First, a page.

The relationship between co-founding Who members Roger Daltrey and Pete Townshend has historically been quite contentious at times, although the two seemed to have developed a close bond during the latter years of the group's career.
That being said, Daltrey tells Forbes that he and Townshend don't really socialize when they're not touring or recording with The Who.
"Our relationship is a working one, and that's about as far as it goes," Roger reveals. "But when we get on stage, there's a chemistry that's created. When we're playing well, it starts to kick in properly. It's still as wonderful as ever."
He adds, "We never really had a strong relationship off of the stage, though. It's as simple as that."
Also in the interview, the 78-year-old Rock & Roll Hall of Famer reveals he was aware of his own vocal talents at an early age.
"I think people who sing know they can from very early on," he tells Forbes. "I was born with perfect pitch, which most singers have. I used to sing in the church choir when I was 6 or 7 years old. It went from there. I started singing in youth clubs and things like that at the age of 12, and then went on at age 16 to start what became The Who."
The Who will launch a fall North American leg of its The Who Hits Back! tour on October 2 in Toronto. The trek is mapped out through a November 4-5 stand in Las Vegas. Like with the spring leg of the tour and the band's previous Moving On! trek, the upcoming concerts will feature The Who accompanied by an orchestra.
Jeff Beck recently lined up six concerts in the southern U.S. that will feature him supporting ZZ Top, and now the British guitar legend has announced a full North American headlining tour that will immediately follow those dates.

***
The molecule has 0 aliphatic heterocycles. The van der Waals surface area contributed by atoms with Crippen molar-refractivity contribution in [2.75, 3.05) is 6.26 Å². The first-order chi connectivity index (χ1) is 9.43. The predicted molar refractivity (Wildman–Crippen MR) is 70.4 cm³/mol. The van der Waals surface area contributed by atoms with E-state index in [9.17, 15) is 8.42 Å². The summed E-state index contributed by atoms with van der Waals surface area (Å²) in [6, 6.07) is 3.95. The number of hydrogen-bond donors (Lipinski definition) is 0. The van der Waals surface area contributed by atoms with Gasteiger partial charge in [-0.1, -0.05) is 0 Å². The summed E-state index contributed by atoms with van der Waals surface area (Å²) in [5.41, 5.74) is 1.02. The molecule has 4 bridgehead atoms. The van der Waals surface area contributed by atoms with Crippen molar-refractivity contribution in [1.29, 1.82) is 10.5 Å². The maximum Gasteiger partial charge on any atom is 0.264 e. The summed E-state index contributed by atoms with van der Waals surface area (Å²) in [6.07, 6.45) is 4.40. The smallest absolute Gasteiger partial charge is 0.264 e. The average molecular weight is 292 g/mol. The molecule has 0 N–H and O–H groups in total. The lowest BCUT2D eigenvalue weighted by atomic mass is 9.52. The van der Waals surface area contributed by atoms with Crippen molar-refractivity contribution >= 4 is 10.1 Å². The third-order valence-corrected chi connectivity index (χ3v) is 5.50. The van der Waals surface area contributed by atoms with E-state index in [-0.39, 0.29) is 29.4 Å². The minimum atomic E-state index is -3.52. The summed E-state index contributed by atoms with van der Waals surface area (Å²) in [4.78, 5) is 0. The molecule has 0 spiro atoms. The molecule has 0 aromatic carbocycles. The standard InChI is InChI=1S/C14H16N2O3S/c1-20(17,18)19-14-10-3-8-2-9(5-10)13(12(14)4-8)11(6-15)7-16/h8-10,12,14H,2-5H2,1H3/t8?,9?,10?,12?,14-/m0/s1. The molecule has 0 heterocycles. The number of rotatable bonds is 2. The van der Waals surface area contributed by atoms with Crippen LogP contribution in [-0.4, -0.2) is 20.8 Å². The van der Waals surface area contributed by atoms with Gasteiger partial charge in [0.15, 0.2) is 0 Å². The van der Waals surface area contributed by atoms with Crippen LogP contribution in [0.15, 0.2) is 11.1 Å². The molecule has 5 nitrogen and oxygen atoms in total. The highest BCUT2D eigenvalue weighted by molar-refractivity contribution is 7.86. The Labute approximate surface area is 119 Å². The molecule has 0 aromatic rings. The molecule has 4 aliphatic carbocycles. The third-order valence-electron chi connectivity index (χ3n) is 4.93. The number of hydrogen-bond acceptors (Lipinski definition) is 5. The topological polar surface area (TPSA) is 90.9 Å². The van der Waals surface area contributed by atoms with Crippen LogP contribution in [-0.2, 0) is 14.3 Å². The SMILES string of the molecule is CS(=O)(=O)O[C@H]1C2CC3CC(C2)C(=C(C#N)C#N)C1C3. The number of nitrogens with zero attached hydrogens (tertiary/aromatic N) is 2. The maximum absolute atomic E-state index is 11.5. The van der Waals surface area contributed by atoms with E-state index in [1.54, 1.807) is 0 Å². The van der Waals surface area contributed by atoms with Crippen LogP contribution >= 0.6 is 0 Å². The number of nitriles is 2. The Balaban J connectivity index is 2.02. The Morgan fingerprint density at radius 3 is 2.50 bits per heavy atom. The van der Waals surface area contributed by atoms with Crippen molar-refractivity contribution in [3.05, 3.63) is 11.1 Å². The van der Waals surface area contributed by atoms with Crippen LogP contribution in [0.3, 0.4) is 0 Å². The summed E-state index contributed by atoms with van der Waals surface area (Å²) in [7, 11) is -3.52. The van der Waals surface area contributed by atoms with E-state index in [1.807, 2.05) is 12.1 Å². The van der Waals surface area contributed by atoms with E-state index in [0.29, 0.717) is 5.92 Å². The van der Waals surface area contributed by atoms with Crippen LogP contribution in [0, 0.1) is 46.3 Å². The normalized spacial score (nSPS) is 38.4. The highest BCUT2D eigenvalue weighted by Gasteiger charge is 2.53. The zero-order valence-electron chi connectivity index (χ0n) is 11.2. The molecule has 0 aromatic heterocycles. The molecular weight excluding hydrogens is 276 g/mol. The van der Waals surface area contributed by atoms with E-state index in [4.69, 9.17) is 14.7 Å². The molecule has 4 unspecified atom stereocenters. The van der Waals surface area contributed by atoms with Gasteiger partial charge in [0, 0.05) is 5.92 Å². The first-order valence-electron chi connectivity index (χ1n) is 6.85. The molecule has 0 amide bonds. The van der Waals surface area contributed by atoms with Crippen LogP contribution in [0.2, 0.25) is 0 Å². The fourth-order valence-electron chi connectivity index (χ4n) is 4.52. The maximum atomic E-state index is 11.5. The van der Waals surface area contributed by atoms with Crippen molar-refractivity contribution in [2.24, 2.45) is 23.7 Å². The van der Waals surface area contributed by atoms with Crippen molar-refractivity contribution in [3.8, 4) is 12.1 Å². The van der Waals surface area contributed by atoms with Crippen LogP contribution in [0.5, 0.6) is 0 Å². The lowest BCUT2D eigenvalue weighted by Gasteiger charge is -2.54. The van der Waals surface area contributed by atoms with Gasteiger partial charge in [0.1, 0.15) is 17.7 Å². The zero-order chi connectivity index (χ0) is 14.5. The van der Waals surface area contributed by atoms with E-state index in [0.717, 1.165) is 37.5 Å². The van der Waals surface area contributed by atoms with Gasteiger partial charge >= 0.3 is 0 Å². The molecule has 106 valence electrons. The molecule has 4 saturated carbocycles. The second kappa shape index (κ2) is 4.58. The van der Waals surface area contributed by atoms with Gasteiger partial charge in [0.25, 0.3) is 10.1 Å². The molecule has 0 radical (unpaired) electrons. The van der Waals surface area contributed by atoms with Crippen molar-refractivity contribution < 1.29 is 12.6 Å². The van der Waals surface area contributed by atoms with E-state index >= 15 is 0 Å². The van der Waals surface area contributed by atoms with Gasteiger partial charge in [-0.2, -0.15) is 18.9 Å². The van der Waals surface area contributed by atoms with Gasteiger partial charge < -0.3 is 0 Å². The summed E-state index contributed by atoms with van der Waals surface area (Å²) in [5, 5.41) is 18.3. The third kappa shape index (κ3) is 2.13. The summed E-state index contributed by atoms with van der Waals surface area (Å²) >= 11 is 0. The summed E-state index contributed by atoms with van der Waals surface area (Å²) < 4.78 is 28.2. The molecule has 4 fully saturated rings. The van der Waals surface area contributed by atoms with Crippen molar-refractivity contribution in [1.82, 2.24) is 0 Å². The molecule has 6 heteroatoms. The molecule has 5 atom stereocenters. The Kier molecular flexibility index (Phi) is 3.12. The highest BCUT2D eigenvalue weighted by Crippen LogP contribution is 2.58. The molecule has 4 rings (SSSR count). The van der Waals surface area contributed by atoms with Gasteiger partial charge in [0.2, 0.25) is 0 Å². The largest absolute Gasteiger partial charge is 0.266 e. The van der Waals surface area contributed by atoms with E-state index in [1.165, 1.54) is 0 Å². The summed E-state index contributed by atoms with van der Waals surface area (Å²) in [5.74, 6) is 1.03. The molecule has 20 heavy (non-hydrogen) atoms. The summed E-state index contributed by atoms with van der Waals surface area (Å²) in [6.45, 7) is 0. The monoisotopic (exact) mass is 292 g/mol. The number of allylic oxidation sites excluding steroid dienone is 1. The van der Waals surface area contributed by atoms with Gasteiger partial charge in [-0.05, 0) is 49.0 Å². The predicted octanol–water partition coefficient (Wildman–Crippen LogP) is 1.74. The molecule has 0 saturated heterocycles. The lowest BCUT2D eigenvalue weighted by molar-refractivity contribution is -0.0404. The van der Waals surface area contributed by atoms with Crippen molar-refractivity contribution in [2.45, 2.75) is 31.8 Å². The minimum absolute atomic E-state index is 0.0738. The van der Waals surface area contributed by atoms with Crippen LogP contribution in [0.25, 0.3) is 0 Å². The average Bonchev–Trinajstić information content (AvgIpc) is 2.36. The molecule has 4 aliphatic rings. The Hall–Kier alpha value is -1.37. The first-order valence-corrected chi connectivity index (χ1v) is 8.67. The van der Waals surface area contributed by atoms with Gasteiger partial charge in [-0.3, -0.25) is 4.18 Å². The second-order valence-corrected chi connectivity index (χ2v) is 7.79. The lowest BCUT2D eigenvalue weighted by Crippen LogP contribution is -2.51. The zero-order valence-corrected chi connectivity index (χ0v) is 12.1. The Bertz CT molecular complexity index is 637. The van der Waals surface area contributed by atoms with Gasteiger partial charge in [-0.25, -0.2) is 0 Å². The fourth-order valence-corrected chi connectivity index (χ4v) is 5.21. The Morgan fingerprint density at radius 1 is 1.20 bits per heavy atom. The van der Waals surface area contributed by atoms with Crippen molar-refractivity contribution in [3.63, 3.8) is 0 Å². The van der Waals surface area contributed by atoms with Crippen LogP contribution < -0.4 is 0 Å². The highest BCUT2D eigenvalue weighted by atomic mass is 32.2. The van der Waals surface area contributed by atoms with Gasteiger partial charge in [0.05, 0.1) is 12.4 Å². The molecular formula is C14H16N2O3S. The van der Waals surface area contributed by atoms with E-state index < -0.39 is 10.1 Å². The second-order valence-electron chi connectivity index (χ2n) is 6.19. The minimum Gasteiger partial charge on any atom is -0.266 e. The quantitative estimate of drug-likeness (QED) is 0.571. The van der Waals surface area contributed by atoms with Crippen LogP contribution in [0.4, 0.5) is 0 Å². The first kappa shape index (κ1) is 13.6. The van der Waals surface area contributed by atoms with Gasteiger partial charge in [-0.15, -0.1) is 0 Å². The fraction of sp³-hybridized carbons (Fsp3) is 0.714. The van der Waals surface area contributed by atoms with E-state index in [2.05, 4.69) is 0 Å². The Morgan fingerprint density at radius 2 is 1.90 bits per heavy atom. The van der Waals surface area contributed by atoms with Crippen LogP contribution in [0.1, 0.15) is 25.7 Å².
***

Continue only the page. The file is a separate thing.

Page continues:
The newly added shows run from an October 1 concert in Atlanta through a November 12 performance in Reno, Nevada. The outing features over 20 dates and includes a pair of two-night engagements -- October 7-8 in Port Chester, New York, and October 14-15 in Huntington, New York.
Tickets for the concerts go on sale to the general public this Friday, August 19, while presale tickets will be available starting Tuesday, August 16, at 10 a.m. local time via Ticketmaster.com (password: beck18).
Beck's upcoming shows are in support of his new collaborative album with actor/rocker Johnny Depp, 18, which was released last month on CD and digital formats. A 180-gram black-vinyl version of the album will follow on September 30.
The 13-track collection features two Depp originals alongside an eclectic selection of covers, including songs by The Beach Boys, late Beach Boys drummer Dennis Wilson, The Miracles, Marvin Gaye, The Velvet Underground and The Everly Brothers.
"We were going to call the album 'Kitchen Sink' because we threw everything in it," Beck explains about 18. "The only game plan we had was to play songs we like and see where they took us."
Jeff will be accompanied on tour by bassist Rhonda Smith, drummer Anika Nilles and keyboardist Robert Stevenson.
Beck's series of six dates opening for ZZ Top runs from a September 23 show in Del Valle, Texas, through a September 30 concert in Orange Beach, Alabama. Heart's Ann Wilson will be performing at the first three dates.
A few months ago, Melissa Etheridge told ABC Audio that she'd been inspired by her idol, Bruce Springsteen, to develop her own life story for the Broadway stage. Now, she's officially taking the first step toward that goal.
On October 13, Melissa Etheridge Off Broadway: My Window -- A Journey Through Lifewill premiere at New York's New World Stages. She'll do 12 performances of the production to an intimate audience of 500 people per night.